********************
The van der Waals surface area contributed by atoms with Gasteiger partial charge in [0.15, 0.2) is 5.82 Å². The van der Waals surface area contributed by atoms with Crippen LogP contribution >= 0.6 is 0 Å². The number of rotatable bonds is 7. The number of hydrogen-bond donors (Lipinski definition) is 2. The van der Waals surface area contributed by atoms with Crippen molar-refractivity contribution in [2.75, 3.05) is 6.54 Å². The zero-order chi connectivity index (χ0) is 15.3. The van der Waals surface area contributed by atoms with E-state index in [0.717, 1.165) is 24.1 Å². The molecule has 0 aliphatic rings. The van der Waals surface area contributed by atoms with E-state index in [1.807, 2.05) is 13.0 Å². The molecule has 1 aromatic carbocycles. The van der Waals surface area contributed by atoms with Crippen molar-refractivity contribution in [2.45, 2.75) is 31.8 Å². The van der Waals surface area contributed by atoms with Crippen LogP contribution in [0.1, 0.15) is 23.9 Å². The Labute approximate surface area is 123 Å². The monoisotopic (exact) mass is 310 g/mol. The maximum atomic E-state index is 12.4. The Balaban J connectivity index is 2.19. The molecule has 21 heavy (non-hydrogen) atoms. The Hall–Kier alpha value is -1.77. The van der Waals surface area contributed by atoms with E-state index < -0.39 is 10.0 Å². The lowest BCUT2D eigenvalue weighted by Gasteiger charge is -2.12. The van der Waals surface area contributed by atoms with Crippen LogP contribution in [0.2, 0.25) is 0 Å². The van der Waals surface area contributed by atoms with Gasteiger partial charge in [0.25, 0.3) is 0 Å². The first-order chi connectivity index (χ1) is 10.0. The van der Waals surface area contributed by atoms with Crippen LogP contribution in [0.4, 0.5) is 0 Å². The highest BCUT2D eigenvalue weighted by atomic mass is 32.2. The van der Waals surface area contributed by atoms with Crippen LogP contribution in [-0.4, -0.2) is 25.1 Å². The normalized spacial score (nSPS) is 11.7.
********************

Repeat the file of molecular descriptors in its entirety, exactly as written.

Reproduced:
The van der Waals surface area contributed by atoms with Gasteiger partial charge in [0.15, 0.2) is 5.82 Å². The van der Waals surface area contributed by atoms with Crippen LogP contribution >= 0.6 is 0 Å². The number of rotatable bonds is 7. The number of hydrogen-bond donors (Lipinski definition) is 2. The van der Waals surface area contributed by atoms with Crippen molar-refractivity contribution in [2.75, 3.05) is 6.54 Å². The zero-order chi connectivity index (χ0) is 15.3. The van der Waals surface area contributed by atoms with E-state index in [0.717, 1.165) is 24.1 Å². The molecule has 0 aliphatic rings. The van der Waals surface area contributed by atoms with E-state index in [1.807, 2.05) is 13.0 Å². The molecule has 1 aromatic carbocycles. The van der Waals surface area contributed by atoms with Crippen molar-refractivity contribution in [2.45, 2.75) is 31.8 Å². The van der Waals surface area contributed by atoms with Crippen LogP contribution in [0.1, 0.15) is 23.9 Å². The Labute approximate surface area is 123 Å². The monoisotopic (exact) mass is 310 g/mol. The maximum atomic E-state index is 12.4. The Balaban J connectivity index is 2.19. The molecule has 21 heavy (non-hydrogen) atoms. The Hall–Kier alpha value is -1.77. The van der Waals surface area contributed by atoms with E-state index < -0.39 is 10.0 Å². The lowest BCUT2D eigenvalue weighted by Gasteiger charge is -2.12. The van der Waals surface area contributed by atoms with Crippen LogP contribution in [0.2, 0.25) is 0 Å². The van der Waals surface area contributed by atoms with Gasteiger partial charge in [0.25, 0.3) is 0 Å². The first-order chi connectivity index (χ1) is 10.0. The van der Waals surface area contributed by atoms with Crippen LogP contribution in [0.4, 0.5) is 0 Å². The highest BCUT2D eigenvalue weighted by atomic mass is 32.2. The van der Waals surface area contributed by atoms with Crippen LogP contribution in [-0.4, -0.2) is 25.1 Å². The normalized spacial score (nSPS) is 11.7.